Saturday, April 16, 2016
Seven top banks named to issue debt
Finance Minister Alfonso Prat-Gay gives a lecture at Georgetown University in Washington DC this week.
Seven banks will manage the US$15 billion issuance, earning up to US$27 million
NEW YORK — The stakes are high for Argentina as it prepares to price its first international bond next week in 15 years — a deal that could end up as the largest emerging-markets trade ever.
The country is looking to raise as much as US$15 billion in new debt to pay litigant investors and bring a long-running battle in US courts to an end.
A deal of that size is ambitious for any borrower at any time, not to mention a country with a struggling economy a government that is just coming out of default.
“We have had no precedent for this in emerging markets,” Bianca Taylor, a senior sovereign analyst at Loomis Sayles, said. “A sovereign has never come with US$15 billion at once.”
Seven banks are in on the trade: global coordinators Deutsche Bank, HSBC, JP Morgan and Santander along with joint books BBVA, Citigroup and UBS. Underwriters could be paid a total of US$27 million for their efforts if the size reaches US$15 billion.
Deutsche Bank, HSBC, JP Morgan and Santander will recieve each 19 percent of the total fee pool, or between US$4.2 million and US$5.1 million, based on the expected size issue. Meanwhile, BBVA, Citigroup and UBS will get eight percent of the fee pool each, or between US$1.8 million and US$2.1 million.
Government officials highlighted that the commisions are lower than the ones paid in the 2005 debt swap, which were at 0.55 percent.
All seven banks will have to pull out the stops in order to even cover a US$15 billion offering two times — and hit Argentina's average yield target of 7.5 percent. Banks will be turning to dedicated emerging markets accounts and crossover buyers worldwide as it drums up interest for the deal's five, 10 and 30-year tranches.
Smaller retail tickets are also likely to be included to capture the deep pockets of Latin American offshore money.
“That is the single biggest risk out there,” said one US-based investor. “That there is not enough demand.”
To avoid any future problems, the bonds will include collective action clauses (CACs), which typically spell out that any restructuring can go ahead with a 75-percent approval from investors, binding any dissenting creditors in the process. The lack of them are the main reason behind Argentina’s lock down from international markets.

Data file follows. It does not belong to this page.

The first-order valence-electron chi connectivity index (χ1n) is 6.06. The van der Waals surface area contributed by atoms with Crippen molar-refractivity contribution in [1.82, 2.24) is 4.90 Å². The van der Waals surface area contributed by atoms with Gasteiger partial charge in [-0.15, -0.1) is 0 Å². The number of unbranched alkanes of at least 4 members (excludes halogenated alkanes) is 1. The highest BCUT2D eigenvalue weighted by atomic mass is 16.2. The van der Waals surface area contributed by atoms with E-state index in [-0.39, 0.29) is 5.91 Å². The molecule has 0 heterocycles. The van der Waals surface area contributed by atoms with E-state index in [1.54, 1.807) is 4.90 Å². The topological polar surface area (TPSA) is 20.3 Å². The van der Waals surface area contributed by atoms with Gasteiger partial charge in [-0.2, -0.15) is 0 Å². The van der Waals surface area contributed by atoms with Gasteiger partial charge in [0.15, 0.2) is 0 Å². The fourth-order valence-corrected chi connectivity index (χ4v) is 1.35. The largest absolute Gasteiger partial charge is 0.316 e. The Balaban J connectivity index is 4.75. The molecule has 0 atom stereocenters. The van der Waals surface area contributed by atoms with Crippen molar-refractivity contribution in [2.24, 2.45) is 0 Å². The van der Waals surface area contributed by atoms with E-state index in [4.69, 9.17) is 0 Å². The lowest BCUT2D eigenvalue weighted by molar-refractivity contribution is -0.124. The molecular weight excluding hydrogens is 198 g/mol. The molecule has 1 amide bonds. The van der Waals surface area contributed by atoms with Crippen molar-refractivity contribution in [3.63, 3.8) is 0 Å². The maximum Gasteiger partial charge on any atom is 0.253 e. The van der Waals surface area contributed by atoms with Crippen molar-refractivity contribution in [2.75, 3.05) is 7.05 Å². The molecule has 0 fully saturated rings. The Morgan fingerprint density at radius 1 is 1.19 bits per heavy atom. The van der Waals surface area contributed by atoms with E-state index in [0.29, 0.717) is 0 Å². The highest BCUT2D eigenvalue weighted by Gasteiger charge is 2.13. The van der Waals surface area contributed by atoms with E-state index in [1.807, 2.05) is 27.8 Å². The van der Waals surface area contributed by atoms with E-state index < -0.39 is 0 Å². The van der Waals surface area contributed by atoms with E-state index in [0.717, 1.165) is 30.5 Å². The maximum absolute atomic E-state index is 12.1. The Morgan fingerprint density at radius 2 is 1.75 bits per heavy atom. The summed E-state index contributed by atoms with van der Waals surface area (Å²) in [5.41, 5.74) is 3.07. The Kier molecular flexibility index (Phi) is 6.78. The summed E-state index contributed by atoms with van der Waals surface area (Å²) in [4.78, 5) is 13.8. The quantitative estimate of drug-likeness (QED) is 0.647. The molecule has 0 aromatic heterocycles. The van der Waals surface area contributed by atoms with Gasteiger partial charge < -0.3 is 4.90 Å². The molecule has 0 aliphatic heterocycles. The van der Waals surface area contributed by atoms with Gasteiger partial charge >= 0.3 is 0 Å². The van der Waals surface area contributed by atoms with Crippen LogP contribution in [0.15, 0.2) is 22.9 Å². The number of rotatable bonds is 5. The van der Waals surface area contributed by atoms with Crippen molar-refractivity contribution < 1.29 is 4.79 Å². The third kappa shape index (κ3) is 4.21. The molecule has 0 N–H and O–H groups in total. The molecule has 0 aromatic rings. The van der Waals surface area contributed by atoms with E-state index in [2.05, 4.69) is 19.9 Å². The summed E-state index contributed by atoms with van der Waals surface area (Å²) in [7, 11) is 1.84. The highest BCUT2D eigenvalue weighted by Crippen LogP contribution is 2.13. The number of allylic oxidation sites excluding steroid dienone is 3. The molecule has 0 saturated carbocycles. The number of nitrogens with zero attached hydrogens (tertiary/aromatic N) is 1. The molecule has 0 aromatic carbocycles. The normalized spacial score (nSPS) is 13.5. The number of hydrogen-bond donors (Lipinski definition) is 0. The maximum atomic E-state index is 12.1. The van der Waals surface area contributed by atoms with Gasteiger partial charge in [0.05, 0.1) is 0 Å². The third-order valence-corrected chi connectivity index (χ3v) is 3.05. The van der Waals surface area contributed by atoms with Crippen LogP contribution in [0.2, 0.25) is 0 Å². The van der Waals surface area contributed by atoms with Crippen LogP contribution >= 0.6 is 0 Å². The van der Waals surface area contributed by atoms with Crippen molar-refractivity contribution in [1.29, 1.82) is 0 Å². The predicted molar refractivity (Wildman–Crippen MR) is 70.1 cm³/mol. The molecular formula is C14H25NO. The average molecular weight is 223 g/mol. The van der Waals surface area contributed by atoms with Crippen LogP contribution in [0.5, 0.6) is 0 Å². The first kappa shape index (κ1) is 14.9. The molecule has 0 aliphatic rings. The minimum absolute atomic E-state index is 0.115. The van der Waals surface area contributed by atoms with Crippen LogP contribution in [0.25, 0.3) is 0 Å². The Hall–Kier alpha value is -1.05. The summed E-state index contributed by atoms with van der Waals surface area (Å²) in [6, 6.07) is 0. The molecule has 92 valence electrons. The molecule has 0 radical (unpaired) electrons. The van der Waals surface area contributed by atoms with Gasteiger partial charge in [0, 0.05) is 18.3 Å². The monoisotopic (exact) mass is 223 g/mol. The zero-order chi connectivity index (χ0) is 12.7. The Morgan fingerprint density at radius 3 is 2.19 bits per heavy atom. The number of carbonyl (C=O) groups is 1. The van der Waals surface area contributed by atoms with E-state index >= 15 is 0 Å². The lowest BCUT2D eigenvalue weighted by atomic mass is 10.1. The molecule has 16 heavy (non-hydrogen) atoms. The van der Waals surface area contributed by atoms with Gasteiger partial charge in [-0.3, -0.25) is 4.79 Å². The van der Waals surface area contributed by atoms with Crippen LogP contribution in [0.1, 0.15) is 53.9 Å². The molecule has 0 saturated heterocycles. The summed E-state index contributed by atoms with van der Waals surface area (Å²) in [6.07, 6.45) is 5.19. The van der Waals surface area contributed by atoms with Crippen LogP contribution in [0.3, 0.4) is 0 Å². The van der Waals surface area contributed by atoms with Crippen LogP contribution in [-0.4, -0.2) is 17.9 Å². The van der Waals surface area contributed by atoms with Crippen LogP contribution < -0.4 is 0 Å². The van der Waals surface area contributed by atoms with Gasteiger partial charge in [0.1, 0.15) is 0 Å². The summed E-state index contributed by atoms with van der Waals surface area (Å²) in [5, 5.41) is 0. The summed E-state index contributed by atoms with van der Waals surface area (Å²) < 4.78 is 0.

Argentina hired McGraw Hill Financial Inc’s Standard & Poor’s Rating Services for the bond issue because it was the only one of the major three credit ratings agencies that would sign a contract under Argentine law.
The national government will recieve the funds from the debt issuance next Friday and pay the holdout funds on the same day. That would put an end to the injunctions issued by United States Judge Thomas Griesa against Argentina.
The administration of President Mauricio Macri made ending the standoff with the country’s holdout creditors a priority after taking office in December.
His market-friendly approach has bolstered market confidence in the country and offered a bright spot in what has been a difficult year so far in the emerging markets space.
“There is pent-up hunger for positive stories,” said Chia Liang, head of emerging markets investments at Western Asset Management, who attended a roadshow for the deal this week.
Holdout creditors will get first dibs on proceeds of the new bond, Argentina's first in the international markets since the 2001 default that began many of the country’s current woes.
Argentina is scheduled to make past due interest payments and has concluded agreements with its litigant creditors — all moves needed to clear its way to sell new debt.
But some accounts will be unable to buy a credit that is still rated B3 by Moody’s and remains in selective default by S&P.
And while Argentina’s increased weighting in the JP Morgan indices should encourage index investors to participate in next week’s trade, the bid may not be as strong as anticipated.
That is because the country’s Global 2017 will be rolled off all the relevant EMBI indices, said a New York-based investor.
Even if buyside interest is strong, however, many say that Argentina may nevertheless struggle to get a new 10-year deal over the line at the average 7.5 percent yield it hopes to pay across all three tranches.
With a rocky default history behind it — and complicated economic challenges still ahead — the sovereign may find investors drawing a line in the sand at the eight percent level.
“They don't have any GDP or inflation statistics, and they don't have a financing plan,” said Taylor at Loomis Sayles. “They are playing it by ear.”
Yet the sovereign still might be able to grind yields relatively tighter if it can convince enough investors that it will soon return to Single B ratings territory.
Even under eight percent, some say, Argentina will look appealing.
“The spread to Brazil and other comparables is significant,” the US-based investor said.
Brazil’s 2026s (rated Ba2/BB/BB+) are now trading at around 5.55 percent, against mid seven percent to eight percent area on Argentina’s local law Bonar 2024s and 2027s.
Other comparables are Sri Lanka’s 6.125 percent 2025 (B1/B+/B+) at around 7 percent, Pakistan’s 8.25 percent 2025 (B3/B-/B-) at 7.30-7.20 percent and the Dominican Repulic’s 6.875 percent 2026 (B1/BB-/B+) at 5.875 percent-5.75 percent.
“If you think Argentina will be 100bp tighter over the next few months,” the investor said, “I don’t think it will make a difference (if it comes below eight percent).”
Herald with Reuters